Hillary Clinton has been working closely with decorated anti-war retired Gen. Wesley Clark on foreign policy, fueling rumors he could be vice-president on a “Clinton-Clark” ticket in 2008.
In recent months Clark has joined Clinton several times on the campaign trail, has been publishing a number of profile-raising editorials, and is making a substantial effort to keep his slick PAC website updated with his media schedule. He also promotes email campaigns that solicit names and contact information, as he did in his recent push to remove Rush Limbaugh from Armed Forces Radio.
Clinton’s 2002 vote to authorize President Bush to use force in Iraq has haunted her, but having a former military general as a running mate could boost her foreign policy credentials on the campaign trail. In 1999, Clark led efforts to remove Slobodan Milosevic during the Kosovo War as the Supreme Allied Commander of NATO and has been an outspoken critic of the Iraq war.
Clark also has presidential campaign experience, as he unsuccessfully ran for president in 2004. Like Clinton’s husband Bill, Clark is also originally from Arkansas, which could help Clinton’s standing in southern states.
Independent of his work with Clinton, Clark is positioning himself as an authority who could stave off a future war with Iran planned by President Bush. Two weeks before he endorsed Clinton for president, Clark released his memoir “Time to Lead” in which he claims a “senior general” told him after 9/11 that the Bush administration planned to bring regime change in seven Middle Eastern countries, which include Iraq and Iran, by 2006. The other five countries allegedly included in this plan were Lebanon, Libya, Somalia and Iran.
So, are the rumors true? Is Clark preparing to jump on a 2008 ticket with Clinton?
Here’s a look at how they’ve been working together over the past few months.
September 4: Releases his memoir “A Time to Lead” that claims the Bush Administration plotted regime change in seven Middle Eastern countries after 9/11.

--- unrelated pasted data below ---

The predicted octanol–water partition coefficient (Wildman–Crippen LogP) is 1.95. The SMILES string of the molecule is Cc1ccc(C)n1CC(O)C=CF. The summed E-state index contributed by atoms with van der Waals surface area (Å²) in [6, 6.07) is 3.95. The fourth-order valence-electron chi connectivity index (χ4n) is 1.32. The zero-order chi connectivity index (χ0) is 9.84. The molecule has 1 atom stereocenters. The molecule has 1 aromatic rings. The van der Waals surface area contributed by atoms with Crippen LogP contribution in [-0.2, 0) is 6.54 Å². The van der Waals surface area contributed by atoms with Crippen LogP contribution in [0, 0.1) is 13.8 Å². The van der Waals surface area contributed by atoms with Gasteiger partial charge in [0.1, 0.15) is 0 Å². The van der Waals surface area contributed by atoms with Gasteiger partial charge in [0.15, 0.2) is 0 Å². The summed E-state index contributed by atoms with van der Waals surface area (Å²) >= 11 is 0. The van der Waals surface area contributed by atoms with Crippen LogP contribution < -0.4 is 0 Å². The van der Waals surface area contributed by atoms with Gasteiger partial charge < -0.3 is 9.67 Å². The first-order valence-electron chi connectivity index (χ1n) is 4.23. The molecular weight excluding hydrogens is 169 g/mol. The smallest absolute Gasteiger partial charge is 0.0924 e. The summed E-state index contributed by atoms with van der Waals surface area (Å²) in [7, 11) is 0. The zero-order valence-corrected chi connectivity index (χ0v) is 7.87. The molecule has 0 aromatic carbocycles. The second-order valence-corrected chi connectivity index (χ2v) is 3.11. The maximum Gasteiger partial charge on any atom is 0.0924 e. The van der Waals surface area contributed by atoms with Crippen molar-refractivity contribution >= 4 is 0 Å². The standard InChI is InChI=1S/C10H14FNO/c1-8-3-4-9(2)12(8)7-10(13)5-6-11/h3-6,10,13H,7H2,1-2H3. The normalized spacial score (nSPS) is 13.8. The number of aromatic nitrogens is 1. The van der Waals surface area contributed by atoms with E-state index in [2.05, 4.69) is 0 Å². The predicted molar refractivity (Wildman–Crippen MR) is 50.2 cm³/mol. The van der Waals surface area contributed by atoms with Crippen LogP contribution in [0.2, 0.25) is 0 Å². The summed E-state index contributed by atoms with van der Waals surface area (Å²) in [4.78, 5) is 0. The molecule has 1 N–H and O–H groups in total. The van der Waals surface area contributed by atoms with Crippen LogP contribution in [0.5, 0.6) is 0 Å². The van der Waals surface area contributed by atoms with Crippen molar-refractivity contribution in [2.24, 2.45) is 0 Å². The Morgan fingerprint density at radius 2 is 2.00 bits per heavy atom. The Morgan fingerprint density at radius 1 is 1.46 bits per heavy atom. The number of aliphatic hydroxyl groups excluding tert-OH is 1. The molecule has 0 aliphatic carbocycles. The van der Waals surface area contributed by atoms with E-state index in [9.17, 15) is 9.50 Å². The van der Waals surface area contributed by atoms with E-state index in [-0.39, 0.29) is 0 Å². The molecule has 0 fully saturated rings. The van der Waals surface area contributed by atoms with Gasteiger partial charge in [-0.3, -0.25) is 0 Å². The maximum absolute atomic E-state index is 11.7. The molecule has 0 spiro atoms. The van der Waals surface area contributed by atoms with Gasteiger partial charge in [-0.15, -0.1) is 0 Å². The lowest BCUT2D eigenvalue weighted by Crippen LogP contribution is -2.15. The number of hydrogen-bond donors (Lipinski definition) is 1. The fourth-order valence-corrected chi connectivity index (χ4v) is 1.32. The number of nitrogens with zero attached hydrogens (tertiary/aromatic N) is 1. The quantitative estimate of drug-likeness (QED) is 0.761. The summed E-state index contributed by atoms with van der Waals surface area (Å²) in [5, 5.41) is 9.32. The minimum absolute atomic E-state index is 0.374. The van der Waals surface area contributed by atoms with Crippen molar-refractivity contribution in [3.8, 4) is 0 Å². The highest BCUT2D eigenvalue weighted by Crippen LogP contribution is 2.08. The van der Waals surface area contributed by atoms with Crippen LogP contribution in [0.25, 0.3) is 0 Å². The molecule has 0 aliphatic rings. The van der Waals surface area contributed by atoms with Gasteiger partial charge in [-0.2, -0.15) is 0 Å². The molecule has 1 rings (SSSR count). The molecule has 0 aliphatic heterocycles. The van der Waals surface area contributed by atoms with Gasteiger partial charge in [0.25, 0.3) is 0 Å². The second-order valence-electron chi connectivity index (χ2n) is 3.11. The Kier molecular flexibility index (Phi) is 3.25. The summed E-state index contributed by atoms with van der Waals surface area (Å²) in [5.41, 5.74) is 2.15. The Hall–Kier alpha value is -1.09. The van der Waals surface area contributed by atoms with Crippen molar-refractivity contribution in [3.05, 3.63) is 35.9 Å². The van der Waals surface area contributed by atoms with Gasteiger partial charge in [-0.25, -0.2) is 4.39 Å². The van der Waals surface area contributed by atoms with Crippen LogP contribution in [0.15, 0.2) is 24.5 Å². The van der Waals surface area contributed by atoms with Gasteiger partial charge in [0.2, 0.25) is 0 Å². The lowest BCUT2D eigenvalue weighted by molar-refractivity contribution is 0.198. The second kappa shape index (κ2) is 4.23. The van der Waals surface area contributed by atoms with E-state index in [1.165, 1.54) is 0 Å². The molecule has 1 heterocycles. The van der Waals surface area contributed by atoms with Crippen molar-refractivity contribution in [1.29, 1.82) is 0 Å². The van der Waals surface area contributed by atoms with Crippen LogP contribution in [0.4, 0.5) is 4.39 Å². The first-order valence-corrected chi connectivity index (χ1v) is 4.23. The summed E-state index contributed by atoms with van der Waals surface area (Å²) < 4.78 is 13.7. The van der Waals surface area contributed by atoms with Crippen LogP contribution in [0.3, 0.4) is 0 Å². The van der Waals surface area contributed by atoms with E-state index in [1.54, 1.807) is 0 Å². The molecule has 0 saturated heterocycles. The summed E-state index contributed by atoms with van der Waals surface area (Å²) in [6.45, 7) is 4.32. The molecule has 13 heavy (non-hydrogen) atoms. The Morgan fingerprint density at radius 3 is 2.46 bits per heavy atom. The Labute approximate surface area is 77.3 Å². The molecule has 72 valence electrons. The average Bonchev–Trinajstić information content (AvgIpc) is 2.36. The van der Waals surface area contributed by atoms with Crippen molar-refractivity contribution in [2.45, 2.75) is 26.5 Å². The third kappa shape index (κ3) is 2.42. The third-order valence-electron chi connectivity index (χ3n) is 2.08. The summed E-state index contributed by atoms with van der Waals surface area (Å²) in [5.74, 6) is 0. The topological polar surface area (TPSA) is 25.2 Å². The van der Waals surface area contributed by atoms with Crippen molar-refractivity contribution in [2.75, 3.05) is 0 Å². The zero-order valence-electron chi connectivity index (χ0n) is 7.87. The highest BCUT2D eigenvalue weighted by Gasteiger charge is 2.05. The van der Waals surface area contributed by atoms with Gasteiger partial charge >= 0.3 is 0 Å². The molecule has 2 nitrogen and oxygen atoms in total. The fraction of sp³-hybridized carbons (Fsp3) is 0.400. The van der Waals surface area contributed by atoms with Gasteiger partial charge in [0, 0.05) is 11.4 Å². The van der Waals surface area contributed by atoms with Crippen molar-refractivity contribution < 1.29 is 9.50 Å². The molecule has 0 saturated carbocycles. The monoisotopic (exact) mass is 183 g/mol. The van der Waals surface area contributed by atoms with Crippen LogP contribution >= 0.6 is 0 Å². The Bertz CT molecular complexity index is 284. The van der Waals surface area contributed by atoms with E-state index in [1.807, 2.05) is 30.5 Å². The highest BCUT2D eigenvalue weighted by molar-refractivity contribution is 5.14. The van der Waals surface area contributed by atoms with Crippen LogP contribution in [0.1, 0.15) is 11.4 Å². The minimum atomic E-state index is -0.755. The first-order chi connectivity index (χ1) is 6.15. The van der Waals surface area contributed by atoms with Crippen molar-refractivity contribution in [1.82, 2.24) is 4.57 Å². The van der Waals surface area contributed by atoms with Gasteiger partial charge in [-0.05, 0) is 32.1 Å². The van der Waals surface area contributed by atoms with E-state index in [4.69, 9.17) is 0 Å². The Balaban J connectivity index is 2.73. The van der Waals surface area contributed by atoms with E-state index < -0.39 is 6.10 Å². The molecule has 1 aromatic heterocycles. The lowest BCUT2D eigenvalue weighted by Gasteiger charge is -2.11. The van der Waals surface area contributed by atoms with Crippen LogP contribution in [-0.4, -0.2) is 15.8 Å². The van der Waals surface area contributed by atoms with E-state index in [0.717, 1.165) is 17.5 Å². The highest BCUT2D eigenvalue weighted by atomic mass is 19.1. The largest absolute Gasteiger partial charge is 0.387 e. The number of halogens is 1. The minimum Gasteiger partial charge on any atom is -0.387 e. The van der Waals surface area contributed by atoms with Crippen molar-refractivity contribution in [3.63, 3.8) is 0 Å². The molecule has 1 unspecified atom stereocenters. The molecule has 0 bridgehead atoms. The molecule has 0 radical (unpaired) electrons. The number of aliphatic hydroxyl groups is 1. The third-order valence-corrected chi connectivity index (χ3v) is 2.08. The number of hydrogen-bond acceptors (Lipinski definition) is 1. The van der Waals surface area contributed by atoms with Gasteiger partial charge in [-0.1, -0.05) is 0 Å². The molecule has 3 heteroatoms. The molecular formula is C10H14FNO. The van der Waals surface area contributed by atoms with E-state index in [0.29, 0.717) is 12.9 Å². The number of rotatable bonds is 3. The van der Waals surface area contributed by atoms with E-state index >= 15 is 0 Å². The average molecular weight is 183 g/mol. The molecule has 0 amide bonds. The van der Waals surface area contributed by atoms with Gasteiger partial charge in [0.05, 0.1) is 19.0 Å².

September 9: Writes in The Independent that the “The US should take a lead in talking to Iran – now.” This is a position he modifies later after Clinton rules out negotiations with Iran in a televised Democratic debate.
September 16: Formally endorses Clinton for president.
September 16: Defends Clinton on CNN when Wolf Blitzer asks if she was right to say in a televised Democratic presidential debate that she would not engage in talks with Iran.
Clark says, “Senator Clinton is exactly right. You don't go to these summit meetings at the head of state level without knowing what's going to happen there. You always have some deliverables when you have a meeting like that. You don't run out as president of the United States and start shaking hands with people and say, “Gee, what can we talk about?’ These things are worked intensively behind the scenes because each one of these meetings carries consequences. And you want to make sure you get the right consequences.”
September 16: Publishes an op-ed in the Washington Post titled “The Next War” that suggests the U.S. will take military action against Iran.
September 18: Holds a conference call with liberal blogs like MyDD and TalkLeft.
September 19: Attends a New York town hall fundraising event with Clinton
September 19: Appears on the Daily Show with John Stewart
September 20: Appears with Clinton at a New York fundraiser
September 27: Launches an email campaign to get conservative radio host Rush Limbaugh’s program removed from Armed Forces Radio through his “Help Democrats” website.
On October 12 Paul Greenburg, editorial director of the Clark’s home state’s Arkansas Democrat*Gazette, calls this effort “sad.”
October 15-16: Campaigns with Clinton in Iowa.
Mid-October: Clinton sends a mailer to Iowa activists in which Clark defends her vote to authorize Iran’s Revolutionary Guard as a terrorist organization.
October 16: Delivers a lecture at the University of Arkansas’ Clinton School of Public Service and the Arkansas Committee on Foreign Relations.
October 30: Blogs at Daily Kos and defends Clinton’s vote to label Iran’s Revolutionary Guard Corps as foreign terrorist organization, but says the U.S. should also talk to Iran. Clark wrote, “Use sanctions against their terrorist elements as a way of underscoring our purpose, but talk, and talk without pre-conditions to explore their interests, understand their motives, and seek some common interests.”
October 31: The New York Observer reported Clark fires up the crowd for Clinton at the MSNBC debate. Journalist Jason Horowitz’s article says: “In front of the dozens of Hillary volunteers, Wesley Clark stood on top of a short white stepstool in a dark suit yelling into a bullhorn. ‘And she’s got a secret weapon,’ said the retired general and Clinton supporter. ‘Hillary is a great person. She’s warm. I like her. Don’t you like her?”
October 31: Campaigns with Clinton in New Hampshire.
November 15: Writes an op-ed for the Financial Times urging Turkey not to invade Iraqi Kurdistan.
November 19: Makes a “surprise” appearance with Clinton at an unscheduled campaign stop at a diner in Des Moines, Iowa. They both ordered fruit bowls. Later that day a writer on the liberal MyDD.com declares Clinton-Clark would be his “dream ticket.”